Regardless of which fighter you like, the moneyline offers no chance at a windfall. So we'll branch out to the winning method lines and suggest taking a chance on Munhoz to get it done on the scorecards.
Michael Chiesa vs. Vicente Luque
Kudos, sort of, to the UFC matchmaking apparatus.
While the goings-on behind the scenes tend to engineer competitive and entertaining fights, they don't exactly make it easier on the speculative types.
So while Saturday's match between the world's fifth- and sixth-ranked welterweights ought to push for performance bonuses, it won't be an easy call to bet on either Michael Chiesa or Vicente Luque.
Chiesa has won four straight since climbing from 155 to 170 pounds, a weight at which he feels his high-pressure grappling style is maximized. As for Luque, he's won three straight and nine of the last 10, including a first-round choke-out of ex-welterweight champ Tyron Woodley five months ago in Las Vegas.
He boxes well and mixes solid technique with intense pressure and a strong chin, along with a penchant for taking advantage of opponent mistakes.
It would be a betting mistake to spend too much time pondering the moneyline, but those lining up behind Luque to win do have some interesting possibilities to consider elsewhere. He's only gotten two of his 20 career wins by decision, which brings the win by KO/TKO/DQ option into play.
Choose a round and pick your profit margin.
Worth a Shot!
If you've read this far, you're clearly into the concept of risk vs. reward. And while favorites are often a worthwhile option, a well-chosen underdog is a nice benefit, too.
Fortunately, this card isn't hurting for intriguing plus-side options, even in the prelims.
Here are a few we'd suggest you take a look at:
Ed Herman: Moneyline/Finish Only (+300)
Go ahead, raise your hand if you knew Herman was the longest-tenured fighter on the UFC roster.
Now 40, he debuted on The Ultimate Fighter 15 years ago and made his first pay-per-view appearance at UFC 72, which featured Rich Franklin against Yushin Okami in the main-event slot in Belfast, Northern Ireland.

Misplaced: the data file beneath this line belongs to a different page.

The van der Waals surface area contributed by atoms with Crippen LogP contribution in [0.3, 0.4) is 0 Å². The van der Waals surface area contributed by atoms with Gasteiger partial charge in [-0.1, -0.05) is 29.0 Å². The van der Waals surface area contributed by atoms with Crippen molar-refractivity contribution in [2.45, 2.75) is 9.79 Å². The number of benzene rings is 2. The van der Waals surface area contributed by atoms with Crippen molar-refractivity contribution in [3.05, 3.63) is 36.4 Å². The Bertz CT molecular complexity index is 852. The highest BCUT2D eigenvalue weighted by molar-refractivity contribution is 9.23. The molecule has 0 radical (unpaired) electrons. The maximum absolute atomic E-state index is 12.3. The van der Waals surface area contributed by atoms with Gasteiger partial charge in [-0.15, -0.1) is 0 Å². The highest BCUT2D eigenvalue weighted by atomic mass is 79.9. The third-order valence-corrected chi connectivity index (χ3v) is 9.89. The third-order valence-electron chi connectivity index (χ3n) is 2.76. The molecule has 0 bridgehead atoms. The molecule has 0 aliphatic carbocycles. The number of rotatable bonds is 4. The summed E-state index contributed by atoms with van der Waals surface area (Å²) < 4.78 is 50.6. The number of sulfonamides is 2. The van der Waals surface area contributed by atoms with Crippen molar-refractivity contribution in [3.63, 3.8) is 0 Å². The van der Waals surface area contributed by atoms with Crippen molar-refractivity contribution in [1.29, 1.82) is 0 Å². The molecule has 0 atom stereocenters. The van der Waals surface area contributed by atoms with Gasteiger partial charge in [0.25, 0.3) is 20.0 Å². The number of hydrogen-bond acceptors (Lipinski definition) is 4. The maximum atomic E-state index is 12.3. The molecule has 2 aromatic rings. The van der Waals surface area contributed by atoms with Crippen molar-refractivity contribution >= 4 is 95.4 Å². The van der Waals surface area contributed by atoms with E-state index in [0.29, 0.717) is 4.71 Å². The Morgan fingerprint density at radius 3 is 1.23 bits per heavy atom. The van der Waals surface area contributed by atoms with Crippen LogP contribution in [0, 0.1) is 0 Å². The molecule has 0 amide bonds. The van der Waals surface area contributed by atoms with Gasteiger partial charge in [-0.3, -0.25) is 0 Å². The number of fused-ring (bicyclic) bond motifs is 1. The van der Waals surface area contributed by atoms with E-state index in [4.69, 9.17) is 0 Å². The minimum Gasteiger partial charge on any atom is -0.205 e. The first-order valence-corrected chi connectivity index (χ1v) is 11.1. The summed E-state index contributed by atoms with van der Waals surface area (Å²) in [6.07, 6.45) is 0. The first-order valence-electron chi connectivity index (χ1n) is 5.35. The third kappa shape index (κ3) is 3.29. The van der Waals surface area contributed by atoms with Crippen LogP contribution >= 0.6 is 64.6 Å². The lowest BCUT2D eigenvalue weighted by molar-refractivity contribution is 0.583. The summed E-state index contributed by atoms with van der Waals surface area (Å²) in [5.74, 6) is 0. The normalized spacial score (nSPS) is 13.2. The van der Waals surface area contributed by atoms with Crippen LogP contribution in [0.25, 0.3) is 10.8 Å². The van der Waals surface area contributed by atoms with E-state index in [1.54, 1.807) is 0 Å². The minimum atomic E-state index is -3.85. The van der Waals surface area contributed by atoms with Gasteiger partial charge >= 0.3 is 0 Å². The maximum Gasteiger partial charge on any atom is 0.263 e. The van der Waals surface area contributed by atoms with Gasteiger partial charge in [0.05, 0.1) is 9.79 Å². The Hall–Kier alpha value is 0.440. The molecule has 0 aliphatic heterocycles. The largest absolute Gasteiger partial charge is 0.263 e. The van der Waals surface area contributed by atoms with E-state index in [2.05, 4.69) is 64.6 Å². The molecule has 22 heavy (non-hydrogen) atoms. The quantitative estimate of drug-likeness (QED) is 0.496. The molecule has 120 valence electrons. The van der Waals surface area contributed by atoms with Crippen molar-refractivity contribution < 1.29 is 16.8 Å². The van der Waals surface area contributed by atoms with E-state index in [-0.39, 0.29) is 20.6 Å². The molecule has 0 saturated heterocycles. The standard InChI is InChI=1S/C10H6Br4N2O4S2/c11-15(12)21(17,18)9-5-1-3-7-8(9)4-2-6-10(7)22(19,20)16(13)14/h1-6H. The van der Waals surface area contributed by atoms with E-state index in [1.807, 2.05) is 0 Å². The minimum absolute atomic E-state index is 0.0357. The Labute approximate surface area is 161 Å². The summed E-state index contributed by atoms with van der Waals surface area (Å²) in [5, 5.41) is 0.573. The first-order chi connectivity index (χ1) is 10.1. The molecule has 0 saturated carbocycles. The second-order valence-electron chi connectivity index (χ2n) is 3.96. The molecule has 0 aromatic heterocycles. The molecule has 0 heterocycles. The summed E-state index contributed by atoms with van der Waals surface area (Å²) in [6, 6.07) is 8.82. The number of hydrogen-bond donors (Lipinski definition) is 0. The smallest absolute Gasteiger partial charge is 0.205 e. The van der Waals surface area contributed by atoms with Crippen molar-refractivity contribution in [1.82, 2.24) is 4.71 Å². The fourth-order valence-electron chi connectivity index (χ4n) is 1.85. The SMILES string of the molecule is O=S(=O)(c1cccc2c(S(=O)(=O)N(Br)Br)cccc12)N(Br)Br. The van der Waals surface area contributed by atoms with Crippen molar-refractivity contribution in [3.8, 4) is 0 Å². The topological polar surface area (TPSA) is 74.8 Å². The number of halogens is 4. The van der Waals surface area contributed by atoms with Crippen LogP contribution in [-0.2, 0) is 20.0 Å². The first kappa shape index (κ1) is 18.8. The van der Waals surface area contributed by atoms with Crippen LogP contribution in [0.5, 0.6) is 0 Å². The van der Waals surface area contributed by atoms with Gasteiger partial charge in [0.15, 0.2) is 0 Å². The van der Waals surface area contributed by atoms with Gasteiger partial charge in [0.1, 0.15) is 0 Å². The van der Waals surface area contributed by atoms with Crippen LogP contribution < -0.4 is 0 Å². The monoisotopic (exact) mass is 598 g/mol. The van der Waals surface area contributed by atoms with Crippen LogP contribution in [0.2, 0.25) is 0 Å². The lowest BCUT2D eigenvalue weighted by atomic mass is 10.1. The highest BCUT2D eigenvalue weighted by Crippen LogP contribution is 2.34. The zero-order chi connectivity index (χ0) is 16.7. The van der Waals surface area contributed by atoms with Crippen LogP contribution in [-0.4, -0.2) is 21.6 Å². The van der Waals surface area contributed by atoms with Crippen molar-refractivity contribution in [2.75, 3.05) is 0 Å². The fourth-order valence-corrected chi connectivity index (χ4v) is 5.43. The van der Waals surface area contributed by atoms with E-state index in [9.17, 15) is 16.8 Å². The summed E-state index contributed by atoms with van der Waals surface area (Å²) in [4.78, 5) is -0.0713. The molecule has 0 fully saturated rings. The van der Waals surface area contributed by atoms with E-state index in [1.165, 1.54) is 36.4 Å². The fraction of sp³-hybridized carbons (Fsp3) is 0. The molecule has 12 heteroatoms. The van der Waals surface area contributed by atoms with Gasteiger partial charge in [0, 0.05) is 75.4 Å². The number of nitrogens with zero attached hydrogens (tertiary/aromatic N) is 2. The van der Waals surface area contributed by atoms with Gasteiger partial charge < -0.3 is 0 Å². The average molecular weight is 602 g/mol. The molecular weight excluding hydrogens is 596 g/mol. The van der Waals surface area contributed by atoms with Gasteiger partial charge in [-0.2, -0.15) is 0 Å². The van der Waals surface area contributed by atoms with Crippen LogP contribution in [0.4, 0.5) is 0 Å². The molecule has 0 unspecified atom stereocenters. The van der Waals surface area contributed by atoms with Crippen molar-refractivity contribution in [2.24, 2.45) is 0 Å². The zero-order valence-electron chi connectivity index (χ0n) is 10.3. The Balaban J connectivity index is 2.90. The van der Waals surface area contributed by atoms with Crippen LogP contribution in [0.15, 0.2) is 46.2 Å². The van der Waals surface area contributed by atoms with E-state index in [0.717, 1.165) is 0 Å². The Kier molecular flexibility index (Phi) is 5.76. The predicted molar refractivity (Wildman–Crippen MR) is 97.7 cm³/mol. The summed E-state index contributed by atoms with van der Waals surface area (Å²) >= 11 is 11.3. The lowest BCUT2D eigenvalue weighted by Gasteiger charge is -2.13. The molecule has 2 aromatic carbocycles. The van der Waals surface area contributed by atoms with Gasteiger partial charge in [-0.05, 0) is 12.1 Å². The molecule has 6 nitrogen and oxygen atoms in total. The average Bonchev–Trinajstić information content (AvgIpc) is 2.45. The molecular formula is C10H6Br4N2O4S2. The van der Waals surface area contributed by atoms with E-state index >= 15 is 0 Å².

He's won 13 times since, mixing in five submissions and four knockouts, so we'll take a flier here and suggest he detours the comeback of light heavyweight Alonzo Menifield, who won his most recent fight in March after losing twice in 2020.
Ode' Osbourne: Moneyline (+165)
Osbourne is an alumnus of Dana White's Contender Series, but his UFC debut didn't go exactly as planned and ultimately ended in a submission loss to Brian Kelleher at UFC 260.
He spent the next 13 months on the shelf, but he returned in memorable style with a 26-second erasure of Jimmie Rivera in February. He's matched this weekend with former Rizin Fighting Federation titleholder Manel Kape, who arrived at the Octagon amid much chatter but hasn't won in two opportunities in 2021.
The Jamaican seems particularly intent on pushing Kape's skid to three, and violently.
"I don't like to be in there fighting for three rounds and it goes to decision," Osbourne told Sherdog's Tudor Leonte. "If it goes to decision, I feel like I didn't do my job and my job was uncompleted. There might be fights that I go to decision, but I feel like I didn't do my job whenever it goes the distance.
"I try to finish people because that's what fighting is all about. You try to prove that you are the best and the only way to prove that you are the best is to finish everybody."
Tecia Torres: Split/Majority Decision (+450)
Torres and Angela Hill know each other. Very well, in fact. They were teammates on The Ultimate Fighter in 2014, then fought in 2015 at UFC 188 in Mexico City. Torres won a unanimous decision and is now ranked two slots above Hill at strawweight—10th vs. 12th.
They've since combined for 26 UFC fights and a handful of performance bonuses and seem evenly matched coming into Saturday's rematch.
So evenly matched that a reed-thin decision is in play, and we'll suggest making a play that Torres wins it.